With next week's big powwow in Washington between Paulson and the Chinese drawing near, it's a good bet that at any time over the next couple weeks (including this weekend) that the Chinese could go ahead and revalue the yuan significantly higher against the dollar (although they're still unlikely to float it just yet).
Yesterday, China's Premier Wen said, "We face excessive liquidity, an imbalance in the balance of payments, and rapid accumulation of foreign exchange. But we are taking measures to deal with these issues," which many took as a hint that China may indeed revalue its currency significantly in the near future.
The pressure from the market on China's currency is truly enormous, and the distortions that it is causing not only in China but globally are only going to get worse the longer they drag their feet. China's foreign currency reserves surged by a record $136 bln in the first quarter to $1.2 trillion. This is simply not sustainable. With the US Congress threatening trade sanctions that the White House is indicating it may no longer be able to postpone anymore, the timing appears right for the Chinese to potentially finally say "Uncle" and move significantly. A small move will only make things worse.
If the Chinese do finally move, it's going to send US bond yields dramatically higher (where they're already heading as it is) as well as cause equity dislocations in both China and the rest of the world. This is not rocket science. An Asia Times article earlier in the week even detailed the likely consequences of a move.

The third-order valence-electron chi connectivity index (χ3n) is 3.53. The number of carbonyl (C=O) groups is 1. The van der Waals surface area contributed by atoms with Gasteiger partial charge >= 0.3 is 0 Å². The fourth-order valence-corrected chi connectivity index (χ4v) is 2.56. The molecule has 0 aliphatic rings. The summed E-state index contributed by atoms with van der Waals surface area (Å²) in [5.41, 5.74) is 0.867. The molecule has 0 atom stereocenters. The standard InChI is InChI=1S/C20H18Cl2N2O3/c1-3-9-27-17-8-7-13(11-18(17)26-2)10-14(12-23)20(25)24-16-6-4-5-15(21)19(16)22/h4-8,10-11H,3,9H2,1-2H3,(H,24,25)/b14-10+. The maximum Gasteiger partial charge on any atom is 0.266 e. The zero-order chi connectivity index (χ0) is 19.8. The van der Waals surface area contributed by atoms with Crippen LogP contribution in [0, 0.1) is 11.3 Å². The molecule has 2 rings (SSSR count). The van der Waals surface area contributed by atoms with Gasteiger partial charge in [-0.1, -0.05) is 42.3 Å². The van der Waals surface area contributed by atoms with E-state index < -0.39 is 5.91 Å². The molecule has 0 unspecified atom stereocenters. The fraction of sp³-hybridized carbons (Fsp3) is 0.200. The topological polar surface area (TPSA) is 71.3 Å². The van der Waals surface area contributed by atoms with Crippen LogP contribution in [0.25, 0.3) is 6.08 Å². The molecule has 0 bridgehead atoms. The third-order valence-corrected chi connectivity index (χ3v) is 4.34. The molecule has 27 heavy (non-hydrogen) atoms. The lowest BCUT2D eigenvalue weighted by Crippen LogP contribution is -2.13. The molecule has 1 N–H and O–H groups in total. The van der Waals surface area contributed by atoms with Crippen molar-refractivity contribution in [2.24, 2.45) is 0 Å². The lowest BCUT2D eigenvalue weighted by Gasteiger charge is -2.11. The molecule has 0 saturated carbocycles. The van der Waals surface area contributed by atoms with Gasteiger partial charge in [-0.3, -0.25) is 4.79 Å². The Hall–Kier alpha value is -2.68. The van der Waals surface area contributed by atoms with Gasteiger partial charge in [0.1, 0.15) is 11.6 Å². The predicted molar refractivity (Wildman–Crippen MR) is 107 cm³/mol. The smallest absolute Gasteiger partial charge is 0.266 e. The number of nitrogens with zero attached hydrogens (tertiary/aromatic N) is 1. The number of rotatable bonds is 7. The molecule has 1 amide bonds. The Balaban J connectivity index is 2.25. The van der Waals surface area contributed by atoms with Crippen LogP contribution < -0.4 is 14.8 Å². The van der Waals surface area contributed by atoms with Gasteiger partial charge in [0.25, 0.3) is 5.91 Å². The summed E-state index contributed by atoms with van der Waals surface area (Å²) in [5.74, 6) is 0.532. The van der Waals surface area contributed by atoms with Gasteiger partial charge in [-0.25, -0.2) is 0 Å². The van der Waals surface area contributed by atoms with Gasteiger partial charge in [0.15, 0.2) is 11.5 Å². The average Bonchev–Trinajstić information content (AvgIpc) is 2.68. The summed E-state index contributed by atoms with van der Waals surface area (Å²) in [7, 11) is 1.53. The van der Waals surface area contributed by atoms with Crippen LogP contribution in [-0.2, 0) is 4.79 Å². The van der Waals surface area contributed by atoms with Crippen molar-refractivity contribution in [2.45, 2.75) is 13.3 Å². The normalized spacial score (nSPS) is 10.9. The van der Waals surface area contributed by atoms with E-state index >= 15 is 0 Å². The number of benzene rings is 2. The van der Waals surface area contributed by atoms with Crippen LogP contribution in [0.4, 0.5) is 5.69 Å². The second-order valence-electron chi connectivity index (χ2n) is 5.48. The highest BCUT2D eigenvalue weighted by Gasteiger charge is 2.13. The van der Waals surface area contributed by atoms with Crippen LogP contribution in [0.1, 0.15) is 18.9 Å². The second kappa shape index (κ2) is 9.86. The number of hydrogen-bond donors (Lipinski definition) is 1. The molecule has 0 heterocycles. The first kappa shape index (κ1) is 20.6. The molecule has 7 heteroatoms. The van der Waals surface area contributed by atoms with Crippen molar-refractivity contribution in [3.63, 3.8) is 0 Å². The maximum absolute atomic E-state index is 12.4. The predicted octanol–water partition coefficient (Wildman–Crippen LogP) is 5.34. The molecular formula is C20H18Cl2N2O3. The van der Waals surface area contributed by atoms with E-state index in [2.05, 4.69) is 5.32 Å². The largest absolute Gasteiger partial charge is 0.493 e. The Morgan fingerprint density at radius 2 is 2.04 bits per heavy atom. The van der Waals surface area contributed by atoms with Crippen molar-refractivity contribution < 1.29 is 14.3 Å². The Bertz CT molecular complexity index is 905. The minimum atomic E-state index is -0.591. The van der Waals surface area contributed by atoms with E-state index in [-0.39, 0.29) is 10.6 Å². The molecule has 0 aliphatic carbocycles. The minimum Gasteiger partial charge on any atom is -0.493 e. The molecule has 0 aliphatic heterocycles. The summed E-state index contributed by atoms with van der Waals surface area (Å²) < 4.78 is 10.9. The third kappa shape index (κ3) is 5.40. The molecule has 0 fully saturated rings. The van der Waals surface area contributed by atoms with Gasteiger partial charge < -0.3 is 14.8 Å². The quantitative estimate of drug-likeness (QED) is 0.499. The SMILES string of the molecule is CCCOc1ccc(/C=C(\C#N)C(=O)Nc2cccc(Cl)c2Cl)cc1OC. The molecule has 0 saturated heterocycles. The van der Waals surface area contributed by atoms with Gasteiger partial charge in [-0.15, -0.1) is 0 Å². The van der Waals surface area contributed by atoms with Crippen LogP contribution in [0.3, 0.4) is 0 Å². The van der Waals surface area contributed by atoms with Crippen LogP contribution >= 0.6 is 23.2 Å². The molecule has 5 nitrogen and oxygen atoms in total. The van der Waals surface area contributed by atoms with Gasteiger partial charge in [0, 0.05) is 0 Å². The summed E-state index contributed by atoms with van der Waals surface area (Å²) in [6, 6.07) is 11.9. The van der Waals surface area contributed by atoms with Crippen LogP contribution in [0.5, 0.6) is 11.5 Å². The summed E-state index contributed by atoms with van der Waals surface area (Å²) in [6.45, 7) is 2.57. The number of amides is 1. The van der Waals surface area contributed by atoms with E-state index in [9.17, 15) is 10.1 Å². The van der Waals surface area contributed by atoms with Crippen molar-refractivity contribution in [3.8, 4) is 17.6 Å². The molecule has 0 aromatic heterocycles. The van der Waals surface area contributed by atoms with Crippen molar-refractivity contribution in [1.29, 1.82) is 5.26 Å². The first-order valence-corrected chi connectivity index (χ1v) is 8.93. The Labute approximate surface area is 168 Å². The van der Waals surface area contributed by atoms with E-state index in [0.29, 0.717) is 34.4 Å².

Because of the negative short-term consequences for US markets and the fact that the US is the one pushing for the move, I have to believe that the Fed already has a plan in place for when the Chinese finally do move. And as Heli-Ben told Congress just a few months ago, that plan is probably to cut short-term interest rates in the US at the same time that China revalues and maybe even buy treasury bonds too in order to minimize the initial shock of the move to the bond market and the economy (although the resulting increase in inflation would probably prevent any further rate cuts).
Such an accompanying rate cut would minimize both the shock to the equity market and the US economy in the short-term, although the damage to the dollar, higher US long-term interest rates, and the higher rate of inflation that would result from a revaluation would eventually catch up with the equity market and merely make things even worse later on down the line for the already stagflationary-prone US economy.